I remember sitting in the back seat of my mom’s minivan with my older brother. He had told me he wanted to be a teacher when he grew up, and it was my turn. I took a deep breath because I was the kind of kid that committed not to top careers but in reciting a list of thirty.
Yes, thirty vocational goals.
From classics to probable alternatives
I generously kicked off the first ten with classics like doctor, lawyer, and other prestigious jobs. The middle tier was for the ‘fun’ jobs like artist, singer, and event planner. Then I would trickle in at the end with unexciting but at least mildly probable alternatives–tennis player, park ranger, etc.
In addition to the list of top thirty occupations I knew I would have; they were all filtered by one requirement.
I didn’t want to be the boss.
Don’t get me wrong.
Did I want power? Yes!
But to be the ‘boss’ was simply not my ministry.
The best assistant
As a teen I would explain to my mom, “I want to be, like, the best assistant. To know basically as much and able to run everything but have someone else who is in charge. Like I don’t want to be a doctor, I want to be a PA (physician’s assistant).” She would respond, “But PAs do the same amount of work.” “Yes, mom” she wasn’t getting the issue, “but I don’t want to be the boss. I just want to help!”
I thought this was one of the quirks of being a Yadenee. Longing to serve, yet apprehensive to go solo or worse be the CEO, Director, President, etc. That is until I was a young adult working in a large organization.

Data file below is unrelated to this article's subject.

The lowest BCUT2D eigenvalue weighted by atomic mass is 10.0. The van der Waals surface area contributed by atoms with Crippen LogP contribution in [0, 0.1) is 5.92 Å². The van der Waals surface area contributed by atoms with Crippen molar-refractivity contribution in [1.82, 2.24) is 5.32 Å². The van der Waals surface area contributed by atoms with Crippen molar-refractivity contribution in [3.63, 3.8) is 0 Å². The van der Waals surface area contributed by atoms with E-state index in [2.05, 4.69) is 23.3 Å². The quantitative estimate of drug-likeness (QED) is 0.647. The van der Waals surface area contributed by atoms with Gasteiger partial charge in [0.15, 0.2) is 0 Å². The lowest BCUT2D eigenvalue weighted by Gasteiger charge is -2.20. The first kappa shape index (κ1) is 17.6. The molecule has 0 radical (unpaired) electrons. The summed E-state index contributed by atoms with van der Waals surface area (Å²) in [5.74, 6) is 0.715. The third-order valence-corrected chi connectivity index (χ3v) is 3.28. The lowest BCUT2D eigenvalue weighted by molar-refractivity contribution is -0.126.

Being Black and Behind the Scenes
I sat stunned as a colleague casually remarked, “I just like to stay behind the scenes and make sure it goes well. I don’t have to be out there.” Wow, someone else feels like this! Serendipitously within a week another co-workers off-handedly mentioned their hesitancy to change careers. “I like knowing what my part is. How would I know if I was doing a good job?”
My stomach dropped. They sounded just like me and… they were both black women. I did the math.
The desire to be a ‘dope-sidekick’ was not just how my serving heart ‘happened’ to manifest. It was the product of desiring approval and stability within myself and in society.
I didn’t have visible examples of black women in charge or as the ‘protagonist’. I subconsciously knew since I was a kid, the best role a black girl in American society could aim for was (drumroll)—the likable friend. And I was perpetuating the limited aspiration.
Maybe hoping to be second, was the poison poured for black women all over America. Maybe I needed to drop the erasure masked as humility and be willing to fill any position I could best serve in—including being the boss.
Ideally, we all lead from our various positions in an organization, but I shouldn’t be limited to the seat I had been primed for by a cis-patriarchal, white supremacist, ableist, heteronormative society. Yo, that’s literally the last place I want to look to for ethical standards.
Looking back to the conversation with my brother, the first ten jobs I wanted proved I both longed to make a meaningful difference in society and believed I could. The second round revealed that below my commitment to ‘do what mattered’ I wanted to have fun. I wanted to create and express (and at that point wasn’t sure I could do both). The final tier were my aspirations.